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Mothers

The Power of Resilience

Change: the act or instance of making or becoming different. Change can be wonderful. Change can be terrifying. Change can be exciting, but change is never easy. Whether we want it to happen or not, change doesn’t happen in the blink of an eye. It takes time and effort. I learned this lesson when I decided to start a new position for my temple’s USY (United Synagogue Youth) board. 

An Interview with "White Walls" Author Judy Batalion

A scholar, writer, and comedian, Judy Batalion has a knack for finding the humor in family. As the daughter and granddaughter of Holocaust survivors, Batalion grew up in Montreal with her parents, a younger brother, and a house that was overflowing and chaotic with the results of her mother’s aggressive collecting. With insight and kindness, Batalion's book traces her messy origins, the complicated relationship between being a daughter and mother, and how to live with humor and authenticity in the world, and within our families.

Judy Gold

Standup comedian Judy Gold won two Daytime Emmys for her work writing and producing the Rosie O’Donnell Show in 1998 and 1999.

Feiga's Choice: Tracing One Family's History of Resilience from South Africa to Ukraine

Tess Peacock comes from a long line of strong Jewish women. As a South African human rights attorney, she believes passionately in equality and dignity for all. It’s a value she learned from her mother, Judy Favish—a former anti-apartheid activist now on staff at the University of Cape Town where she works to ensure equal access to education for all.  Judy’s mother was a pioneering doctor working in the townships. Her father Mannie was an attorney known for his integrity, compassion, and pursuit of fairness.

Jeanne Manford

In 1973 Jeanne Manford’s fierce love for her gay son in the face of national condemnation of homosexuality led her to create a support network for other families, Parents of Gays, later known as PFLAG.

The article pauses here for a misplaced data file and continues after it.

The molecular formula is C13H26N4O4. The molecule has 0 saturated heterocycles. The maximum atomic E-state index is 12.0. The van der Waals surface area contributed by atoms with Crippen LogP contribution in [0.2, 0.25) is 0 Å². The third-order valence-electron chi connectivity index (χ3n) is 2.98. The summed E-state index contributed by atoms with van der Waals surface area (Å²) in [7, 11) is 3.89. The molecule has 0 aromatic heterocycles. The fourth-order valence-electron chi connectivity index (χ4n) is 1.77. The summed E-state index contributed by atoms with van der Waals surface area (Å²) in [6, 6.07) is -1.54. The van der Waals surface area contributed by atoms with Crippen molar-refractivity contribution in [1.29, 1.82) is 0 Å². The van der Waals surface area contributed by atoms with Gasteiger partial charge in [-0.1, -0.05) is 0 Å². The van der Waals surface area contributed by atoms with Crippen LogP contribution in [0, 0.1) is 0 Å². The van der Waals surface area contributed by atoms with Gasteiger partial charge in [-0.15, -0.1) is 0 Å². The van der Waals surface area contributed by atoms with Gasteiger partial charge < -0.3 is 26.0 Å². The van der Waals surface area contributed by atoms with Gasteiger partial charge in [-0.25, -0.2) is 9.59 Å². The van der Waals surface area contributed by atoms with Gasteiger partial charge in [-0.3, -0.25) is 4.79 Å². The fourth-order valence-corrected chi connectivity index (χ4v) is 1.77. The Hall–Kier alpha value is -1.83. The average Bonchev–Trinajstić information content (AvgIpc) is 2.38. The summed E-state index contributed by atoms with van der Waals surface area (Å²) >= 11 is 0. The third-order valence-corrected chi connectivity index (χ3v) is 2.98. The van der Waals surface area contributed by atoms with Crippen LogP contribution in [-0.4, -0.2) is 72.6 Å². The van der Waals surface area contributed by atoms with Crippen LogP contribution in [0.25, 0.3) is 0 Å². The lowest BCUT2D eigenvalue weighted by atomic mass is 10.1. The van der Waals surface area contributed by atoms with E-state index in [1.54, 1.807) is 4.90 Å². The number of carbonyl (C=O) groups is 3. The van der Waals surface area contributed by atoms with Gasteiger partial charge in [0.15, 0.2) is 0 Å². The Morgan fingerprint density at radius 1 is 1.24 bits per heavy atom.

Now That I'm a Mommy, Can I Keep My Women Friends?

I didn't anticipate losing friends when I became a mom. Perhaps I was naive, perhaps I was too focused on achieving a dream. Years of infertility treatments followed by years waiting for our adopted daughter took their toll. Being around young families then was painful, so I built close relationships with women who had chosen not to have children. Some had fertility issues, some not. All felt judged by society for not "achieving motherhood." 

Mad Men TV Club: Last Minute Reflections

I’m late to the party of commentary on last week’s episode, The Milk and Honey Route, and anyway, all thoughts are running to this evening’s looming end. So I offer some general reflections instead. 

The Dream That Was Meant To Be

Looking down at my beautiful daughter in my arms, I sometimes wonder what on earth took me so long. Bringing her into our lives was a long journey that did not begin with agency and governmental red tape, but with a dream I was afraid to let die. The decision to end our efforts with infertility treatments, though they that were slowly killing my husband and me, was incredibly difficult.

Frances Hart Sheftall

When her husband and son were captured by the British, Frances Hart Sheftall managed to earn money and raise her family alone through bouts of yellow fever, a smallpox epidemic, and the upheaval of the Revolutionary War.

Roseanne

Roseanne Barr shattered stereotypes of femininity and motherhood with her raunchy, iconoclastic comedy.

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How to cite this page

Jewish Women's Archive. "Mothers." (Viewed on October 21, 2018) <https://jwa.org/topics/mothers>.

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